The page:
By Christopher Corr
Published by Frances Lincoln Children’s Books ISBN 978-1-78603-065-8
Reviewed by Spencer Hill
I have been interested in Chinese mythology and arts for some time, and have been fortunate that my links to a martial arts school have generated quite a bit of illustration work over the years. So when the opportunity arose to review a book about the Chinese zodiac, I took it eagerly. The Great Race is a retelling of a story from Chinese folklore, which explains why the twelve animals in the zodiac were chosen, and the reason for their order. This review will be far too long if I explain that sentence too much, so suffice to say that in the Chinese zodiac the year of your birth is assigned to an animal, there are twelve of them, and they keep cycling through in a set order. Rooster is followed by Dog which is followed by Pig, and so on. If you are interested then there are thousands of books and websites on the subject.
AOI member Christopher Corr has produced this latest iteration of the story as a children’s picture book for Frances Lincoln’s children’s book imprint within Quarto Knows. It is a hardback book measuring a pleasing 9 inches across and 12 down, with 36 pages, 34 of which are saturated with bright colour and imagery. Before we delve inside I have to mention the cover, the card of which has that tactile quality of textured hard cardboard in bright red, but the best part are the twelve animal images. They are each printed on raised disks within more relief patterns, which feel so cool under your fingers. What a beautiful way to begin a reading experience!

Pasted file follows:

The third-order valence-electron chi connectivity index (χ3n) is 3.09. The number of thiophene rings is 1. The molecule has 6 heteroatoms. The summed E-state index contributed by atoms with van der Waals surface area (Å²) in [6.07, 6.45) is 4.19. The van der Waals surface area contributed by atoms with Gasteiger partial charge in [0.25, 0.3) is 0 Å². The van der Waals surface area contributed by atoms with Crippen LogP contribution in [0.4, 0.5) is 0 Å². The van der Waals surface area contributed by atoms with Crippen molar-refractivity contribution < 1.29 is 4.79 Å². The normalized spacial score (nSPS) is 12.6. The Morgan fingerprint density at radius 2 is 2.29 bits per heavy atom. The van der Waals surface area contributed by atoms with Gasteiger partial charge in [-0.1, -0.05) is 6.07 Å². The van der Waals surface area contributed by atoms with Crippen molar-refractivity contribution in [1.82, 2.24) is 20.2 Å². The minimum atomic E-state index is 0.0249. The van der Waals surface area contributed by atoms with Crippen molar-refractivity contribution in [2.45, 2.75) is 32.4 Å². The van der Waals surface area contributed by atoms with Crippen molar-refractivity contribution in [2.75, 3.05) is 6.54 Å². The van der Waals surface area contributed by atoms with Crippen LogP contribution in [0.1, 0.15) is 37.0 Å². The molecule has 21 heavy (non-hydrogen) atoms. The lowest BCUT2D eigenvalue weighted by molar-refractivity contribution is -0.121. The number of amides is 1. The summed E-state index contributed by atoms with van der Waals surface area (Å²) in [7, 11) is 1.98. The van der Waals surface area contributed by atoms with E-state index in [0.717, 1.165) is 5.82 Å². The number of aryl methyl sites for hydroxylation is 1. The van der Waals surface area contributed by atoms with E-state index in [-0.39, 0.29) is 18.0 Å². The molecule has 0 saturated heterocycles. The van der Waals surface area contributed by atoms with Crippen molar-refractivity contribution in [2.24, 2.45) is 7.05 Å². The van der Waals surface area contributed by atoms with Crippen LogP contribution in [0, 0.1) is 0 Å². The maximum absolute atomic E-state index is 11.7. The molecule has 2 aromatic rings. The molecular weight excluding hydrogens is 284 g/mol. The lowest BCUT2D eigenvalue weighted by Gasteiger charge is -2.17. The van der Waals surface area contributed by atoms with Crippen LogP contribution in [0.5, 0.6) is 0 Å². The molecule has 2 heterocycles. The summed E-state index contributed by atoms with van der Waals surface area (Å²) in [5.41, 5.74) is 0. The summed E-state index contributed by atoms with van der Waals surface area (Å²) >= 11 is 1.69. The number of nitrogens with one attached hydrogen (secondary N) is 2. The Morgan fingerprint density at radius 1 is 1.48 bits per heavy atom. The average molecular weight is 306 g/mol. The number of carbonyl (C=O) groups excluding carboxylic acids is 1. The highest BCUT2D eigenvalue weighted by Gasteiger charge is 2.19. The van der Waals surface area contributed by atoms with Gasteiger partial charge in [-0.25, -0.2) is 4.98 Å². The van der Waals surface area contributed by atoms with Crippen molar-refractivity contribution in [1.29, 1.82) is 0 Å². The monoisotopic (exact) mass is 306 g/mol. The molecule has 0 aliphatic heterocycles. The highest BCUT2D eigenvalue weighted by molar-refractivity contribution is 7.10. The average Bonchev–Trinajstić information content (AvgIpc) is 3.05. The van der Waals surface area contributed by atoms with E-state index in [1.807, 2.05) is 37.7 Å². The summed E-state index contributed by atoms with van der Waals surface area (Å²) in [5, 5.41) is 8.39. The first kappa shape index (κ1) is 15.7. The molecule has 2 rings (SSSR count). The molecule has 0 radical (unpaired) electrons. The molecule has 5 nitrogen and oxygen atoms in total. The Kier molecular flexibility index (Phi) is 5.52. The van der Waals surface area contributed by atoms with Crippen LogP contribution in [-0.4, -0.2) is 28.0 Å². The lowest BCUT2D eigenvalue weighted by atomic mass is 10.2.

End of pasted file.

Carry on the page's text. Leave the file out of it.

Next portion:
Inside the artist tells the story of the great race with a bold and colourful style which I challenge any child to resist. If you had told me that Christopher Corr was in actual fact the alias for a talented group of primary school children who had created this with poster paints in their morning painting class, I would believe you. Now before anyone who knows the artist gets hot under the collar, let me explain that this is not a criticism. This is a compliment, as I reckon it is what he was aiming to achieve. The shapes are child like and the colours are so bright you almost need sunglasses to read the book. Paint has been applied with such vigour that you can often see the brush marks in the colour, and it is this which I believe would appeal to children. I can imagine them being inspired to want to paint their own versions of the scene. Very clever, and you only need to study how these illustrations are composed and the colour choices to know the person painting them knows their illustrative stuff. I wouldn’t put them on my wall, but I admire their execution and fit with the subject and audience.
This book is beautifully crafted from cover to cover, and is a bright and energetic version of the old folk tale. I will definitely be looking forward to an opportunity to read it to one of my young nephews or my niece – they should thoroughly enjoy it.